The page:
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Ian Bailey: The English journalist found guilty in France of a notorious murder in Ireland

Bailey repeatedly denied any involvement in the murder of Sophie Toscan du Plantier, dismissing various witnesses as either mistaken or misunderstanding what he described as his black sense of humour

Ian Bailey outside the High Court, Dublin: his health deteriorated seriously after he suffered two heart attacks last September. Photograph: Niall Carson/PA Wire

Ian Bailey, who died suddenly on Sunday from a suspected heart attack at the age of 66, reported as a journalist on the murder of French film producer Sophie Toscan du Plantier in west Cork in December 1996 but within weeks, he was arrested by gardaí and questioned about the killing.

He was released without charge following that first arrest on February 10th, 1997 and the same was to happen a year later when he was again arrested on January 27th, 1998. A subsequent review of the case by the Director of Public Prosecutions (DPP) in 2001 concluded there was not sufficient evidence to charge him.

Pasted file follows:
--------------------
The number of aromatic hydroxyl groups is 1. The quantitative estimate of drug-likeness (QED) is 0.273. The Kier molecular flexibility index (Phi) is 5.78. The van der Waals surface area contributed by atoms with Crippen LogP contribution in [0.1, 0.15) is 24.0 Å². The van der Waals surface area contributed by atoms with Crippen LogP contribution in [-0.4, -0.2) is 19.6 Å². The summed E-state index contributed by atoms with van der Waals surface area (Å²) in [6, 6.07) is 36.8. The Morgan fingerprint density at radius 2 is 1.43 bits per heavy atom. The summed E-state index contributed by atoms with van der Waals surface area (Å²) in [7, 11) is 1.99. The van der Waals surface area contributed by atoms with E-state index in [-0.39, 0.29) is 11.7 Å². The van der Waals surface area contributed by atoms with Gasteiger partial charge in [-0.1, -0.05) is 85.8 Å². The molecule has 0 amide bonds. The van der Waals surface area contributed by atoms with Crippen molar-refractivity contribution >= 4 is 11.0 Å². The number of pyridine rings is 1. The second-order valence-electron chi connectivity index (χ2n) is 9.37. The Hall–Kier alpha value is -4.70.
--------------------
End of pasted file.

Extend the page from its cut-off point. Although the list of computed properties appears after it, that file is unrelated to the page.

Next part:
He had remained, however, the chief suspect in the case and in 2019 was found guilty by a French court of the murder of Ms Toscan du Plantier. He was sentenced in absentia to 25 years in prison but served no jail time having successfully blocked his extradition in the Irish courts.

Mr Bailey was born, in his own words, “in St Mary’s Hospital, Manchester, England on a cold January night in 1957” to master butcher Ken Bailey and his Welsh born wife, Brenda.


Ian Bailey’s father sold his butcher’s shop to Dewhursts, who ran a chain of butcher’s shops, and the family moved around England as Mr Bailey snr trained apprentice butchers for the company. The family settled in Hucclecote near Gloucester where Ian Bailey attended the Crypt school.

A keen sportsman, he played tennis, basketball, cricket and rugby, earning himself a trial for the England under-19 rugby team. Mr Bailey was also a voracious reader, and a chance encounter with a reporter on a family holiday in the Channel Islands planted the idea of journalism as a career.